Soon to be ex husband slapped my son causing a massive bruise on his face while I was out of the country. Charges were brought against him, the kids we're released to my 22yr old daughter and when i got back I went to get restraining orders for my kids. he did not show up to court date for restraining orders but I did provide overwhelming evidence why he shouldn't see them and was granted the orders. Later he pled to 2 counts of battery and the judge in the criminal case said he could have "non violent" with the kids if his po says he can and if no other injunctions are in place. Now he is trying to reopen the restraining orders to see the kids.
Can it happen? Yes.
Is it likely to happen? No.
This is something that your divorce lawyer can handle. Note that it may also be addressed in the divorce.
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Second of all, the domestic violence courts in Milwaukee County often say a defendant can have contact if parties X, Y, and Z all approve it; they phrase it that way so that the case doesn't need to be brought back before them if, say, Child Protective Services wants to see how he interacts with the children once he gets some classes under his belt. But just because there's a path to it doesn't mean his agent's ever going to let him do it; I know plenty of agents who will tell him he's never going to get their blessing no matter what he does while he's on probation.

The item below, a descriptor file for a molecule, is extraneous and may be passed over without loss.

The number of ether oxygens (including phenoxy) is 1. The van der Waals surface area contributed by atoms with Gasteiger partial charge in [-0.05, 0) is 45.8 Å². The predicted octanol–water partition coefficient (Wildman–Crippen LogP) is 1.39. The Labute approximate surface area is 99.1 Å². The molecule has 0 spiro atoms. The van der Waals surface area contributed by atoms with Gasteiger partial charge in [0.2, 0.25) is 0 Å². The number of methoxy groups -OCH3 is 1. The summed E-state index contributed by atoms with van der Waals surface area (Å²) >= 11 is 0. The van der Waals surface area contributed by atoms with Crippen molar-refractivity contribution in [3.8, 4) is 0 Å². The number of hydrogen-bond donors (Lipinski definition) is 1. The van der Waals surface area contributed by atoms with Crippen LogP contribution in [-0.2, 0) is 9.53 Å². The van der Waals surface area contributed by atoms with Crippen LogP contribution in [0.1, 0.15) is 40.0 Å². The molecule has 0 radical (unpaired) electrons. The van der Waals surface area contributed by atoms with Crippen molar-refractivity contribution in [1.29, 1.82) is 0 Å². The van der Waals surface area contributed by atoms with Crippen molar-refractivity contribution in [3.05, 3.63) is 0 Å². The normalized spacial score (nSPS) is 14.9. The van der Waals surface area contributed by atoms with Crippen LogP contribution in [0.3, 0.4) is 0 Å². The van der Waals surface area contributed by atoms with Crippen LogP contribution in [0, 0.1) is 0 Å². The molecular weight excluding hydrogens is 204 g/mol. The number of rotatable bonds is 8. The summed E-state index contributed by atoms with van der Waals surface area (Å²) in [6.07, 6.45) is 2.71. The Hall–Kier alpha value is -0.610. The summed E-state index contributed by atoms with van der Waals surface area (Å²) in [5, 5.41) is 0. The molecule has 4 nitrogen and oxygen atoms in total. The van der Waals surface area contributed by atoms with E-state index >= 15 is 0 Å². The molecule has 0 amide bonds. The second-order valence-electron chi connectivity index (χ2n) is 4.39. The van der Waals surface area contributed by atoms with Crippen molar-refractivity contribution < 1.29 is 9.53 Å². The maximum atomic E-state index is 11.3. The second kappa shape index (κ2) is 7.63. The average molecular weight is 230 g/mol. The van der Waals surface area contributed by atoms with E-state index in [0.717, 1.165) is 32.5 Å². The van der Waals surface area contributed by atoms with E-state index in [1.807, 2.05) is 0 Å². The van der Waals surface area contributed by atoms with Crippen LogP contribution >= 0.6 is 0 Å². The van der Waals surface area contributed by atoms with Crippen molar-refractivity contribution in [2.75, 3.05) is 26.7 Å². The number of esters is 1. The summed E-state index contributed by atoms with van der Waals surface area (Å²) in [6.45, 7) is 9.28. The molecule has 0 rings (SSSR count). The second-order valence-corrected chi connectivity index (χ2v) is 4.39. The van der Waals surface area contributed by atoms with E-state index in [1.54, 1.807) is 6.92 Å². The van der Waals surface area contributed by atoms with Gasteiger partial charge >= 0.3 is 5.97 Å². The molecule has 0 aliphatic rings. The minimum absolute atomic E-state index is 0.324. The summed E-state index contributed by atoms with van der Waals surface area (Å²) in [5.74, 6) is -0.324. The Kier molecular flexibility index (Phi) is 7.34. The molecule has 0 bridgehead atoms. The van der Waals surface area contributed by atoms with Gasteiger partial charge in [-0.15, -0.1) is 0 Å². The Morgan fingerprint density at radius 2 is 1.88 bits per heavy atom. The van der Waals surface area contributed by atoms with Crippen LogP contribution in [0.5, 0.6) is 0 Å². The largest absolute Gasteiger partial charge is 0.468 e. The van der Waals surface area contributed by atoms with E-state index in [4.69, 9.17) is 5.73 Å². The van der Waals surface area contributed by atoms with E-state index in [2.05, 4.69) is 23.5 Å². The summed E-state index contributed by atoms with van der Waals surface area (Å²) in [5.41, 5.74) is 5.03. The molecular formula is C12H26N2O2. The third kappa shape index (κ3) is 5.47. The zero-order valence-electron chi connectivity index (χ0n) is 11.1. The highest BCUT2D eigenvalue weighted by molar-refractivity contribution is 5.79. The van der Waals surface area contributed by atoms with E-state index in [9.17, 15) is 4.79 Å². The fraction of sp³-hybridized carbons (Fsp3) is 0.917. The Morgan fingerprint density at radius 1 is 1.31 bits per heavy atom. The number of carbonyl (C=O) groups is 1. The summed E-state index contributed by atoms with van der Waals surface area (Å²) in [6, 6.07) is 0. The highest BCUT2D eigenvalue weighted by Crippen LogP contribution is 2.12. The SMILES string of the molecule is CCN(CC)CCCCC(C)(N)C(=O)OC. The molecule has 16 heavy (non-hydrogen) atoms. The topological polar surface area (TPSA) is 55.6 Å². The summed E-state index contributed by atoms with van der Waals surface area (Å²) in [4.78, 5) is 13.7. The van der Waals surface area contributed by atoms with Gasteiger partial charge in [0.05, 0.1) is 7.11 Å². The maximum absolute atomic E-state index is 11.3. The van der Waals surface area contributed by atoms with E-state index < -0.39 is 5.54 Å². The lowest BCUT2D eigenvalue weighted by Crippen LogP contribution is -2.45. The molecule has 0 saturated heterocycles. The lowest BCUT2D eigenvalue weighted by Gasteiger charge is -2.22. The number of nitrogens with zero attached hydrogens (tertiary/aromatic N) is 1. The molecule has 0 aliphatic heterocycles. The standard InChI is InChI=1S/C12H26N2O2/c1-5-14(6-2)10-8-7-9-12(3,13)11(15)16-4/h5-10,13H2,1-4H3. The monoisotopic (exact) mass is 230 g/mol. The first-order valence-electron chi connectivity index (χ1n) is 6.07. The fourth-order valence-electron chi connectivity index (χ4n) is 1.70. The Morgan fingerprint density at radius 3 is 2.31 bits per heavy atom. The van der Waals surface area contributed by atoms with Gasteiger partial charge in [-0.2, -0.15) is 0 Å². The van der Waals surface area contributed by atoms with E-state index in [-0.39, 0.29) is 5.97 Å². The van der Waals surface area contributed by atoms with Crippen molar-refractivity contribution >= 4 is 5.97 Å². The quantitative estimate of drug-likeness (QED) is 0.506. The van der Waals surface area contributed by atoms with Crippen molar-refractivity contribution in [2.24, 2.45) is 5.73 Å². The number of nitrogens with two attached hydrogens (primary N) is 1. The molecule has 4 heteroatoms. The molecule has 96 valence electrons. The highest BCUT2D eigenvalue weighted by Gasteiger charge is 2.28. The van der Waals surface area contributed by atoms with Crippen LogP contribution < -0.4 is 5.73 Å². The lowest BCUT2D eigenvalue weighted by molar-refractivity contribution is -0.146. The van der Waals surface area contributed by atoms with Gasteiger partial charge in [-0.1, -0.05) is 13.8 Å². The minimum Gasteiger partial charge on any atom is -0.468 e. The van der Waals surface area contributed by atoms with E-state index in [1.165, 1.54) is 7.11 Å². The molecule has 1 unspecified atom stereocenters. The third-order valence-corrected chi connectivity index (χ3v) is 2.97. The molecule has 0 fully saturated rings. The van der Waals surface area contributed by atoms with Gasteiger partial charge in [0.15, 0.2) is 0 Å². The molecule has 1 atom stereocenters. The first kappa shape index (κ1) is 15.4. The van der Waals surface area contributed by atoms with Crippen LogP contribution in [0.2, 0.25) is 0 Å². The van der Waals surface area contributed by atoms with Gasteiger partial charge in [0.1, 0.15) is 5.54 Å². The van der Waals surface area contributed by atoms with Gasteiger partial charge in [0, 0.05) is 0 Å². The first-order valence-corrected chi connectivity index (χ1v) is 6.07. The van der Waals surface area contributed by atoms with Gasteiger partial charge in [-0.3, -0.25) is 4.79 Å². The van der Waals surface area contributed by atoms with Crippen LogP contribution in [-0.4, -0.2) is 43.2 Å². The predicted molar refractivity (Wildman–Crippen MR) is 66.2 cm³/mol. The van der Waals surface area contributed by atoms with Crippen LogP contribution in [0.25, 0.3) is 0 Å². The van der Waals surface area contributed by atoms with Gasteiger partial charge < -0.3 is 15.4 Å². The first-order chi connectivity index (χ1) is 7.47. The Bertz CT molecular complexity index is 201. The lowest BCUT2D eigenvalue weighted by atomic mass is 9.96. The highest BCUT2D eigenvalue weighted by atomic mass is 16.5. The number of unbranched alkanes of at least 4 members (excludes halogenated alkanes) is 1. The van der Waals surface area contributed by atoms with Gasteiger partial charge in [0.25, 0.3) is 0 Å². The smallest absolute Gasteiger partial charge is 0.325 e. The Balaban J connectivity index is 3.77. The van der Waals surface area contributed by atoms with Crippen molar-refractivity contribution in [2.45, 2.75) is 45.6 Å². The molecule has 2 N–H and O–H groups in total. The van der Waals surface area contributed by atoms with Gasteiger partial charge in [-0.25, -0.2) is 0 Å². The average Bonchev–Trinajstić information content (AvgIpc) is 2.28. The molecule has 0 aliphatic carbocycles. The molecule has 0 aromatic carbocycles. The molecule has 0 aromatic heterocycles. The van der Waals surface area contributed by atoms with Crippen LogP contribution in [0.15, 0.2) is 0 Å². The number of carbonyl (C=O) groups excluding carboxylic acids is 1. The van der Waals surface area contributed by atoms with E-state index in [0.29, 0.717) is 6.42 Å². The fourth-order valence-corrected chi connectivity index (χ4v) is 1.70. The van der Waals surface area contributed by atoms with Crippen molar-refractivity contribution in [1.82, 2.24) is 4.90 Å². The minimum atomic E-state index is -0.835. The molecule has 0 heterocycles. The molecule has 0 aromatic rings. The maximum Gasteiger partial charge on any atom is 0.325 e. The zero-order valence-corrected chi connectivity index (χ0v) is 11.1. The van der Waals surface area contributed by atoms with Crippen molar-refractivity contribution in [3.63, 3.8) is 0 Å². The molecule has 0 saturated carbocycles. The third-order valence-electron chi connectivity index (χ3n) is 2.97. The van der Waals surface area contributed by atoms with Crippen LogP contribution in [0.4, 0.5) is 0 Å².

All that being said, the key here is going to be whether these were child abuse injunctions filed in Children's Court or injunctions filed in adult court. If they're in adult court, and assuming (a) this is Milwaukee County, and (b) the period in which he could file a de novo review has expired, the Court is likely going to bring him in long enough to tell him it won't work and deny his motion. Frankly, some of the judges won't even go that far; they'll just deny it without a hearing. The ONLY way I could see a court MAYBE considering reopening the injunctions is if he could somehow prove he wasn't properly served, but that would be shaky at best. If these are juvenile injunctions, however (and you can tell based on the case number including the letters JI instead of CV or FA), there is a statutory presumption that the parent gets some visitation, because the goal is to rebuild the relationship with the child. Now, granted, that visitation isn't easy; it might only be a couple of hours per week, and it might require him to pay a professional supervising agency to oversee it, and there may be certain other conditions where he's basically a goldfish in a bowl watched by the court, a Guardian ad Litem, a social worker, and a million other people, any of whom can pull the child from the visit at any second. But, yes, I suppose it's possible. Again, if you're really concerned about it, there are advocacy groups and low-cost lawyers available to help represent you.
You may want to speak to your divorce lawyer about the situation. good luck!
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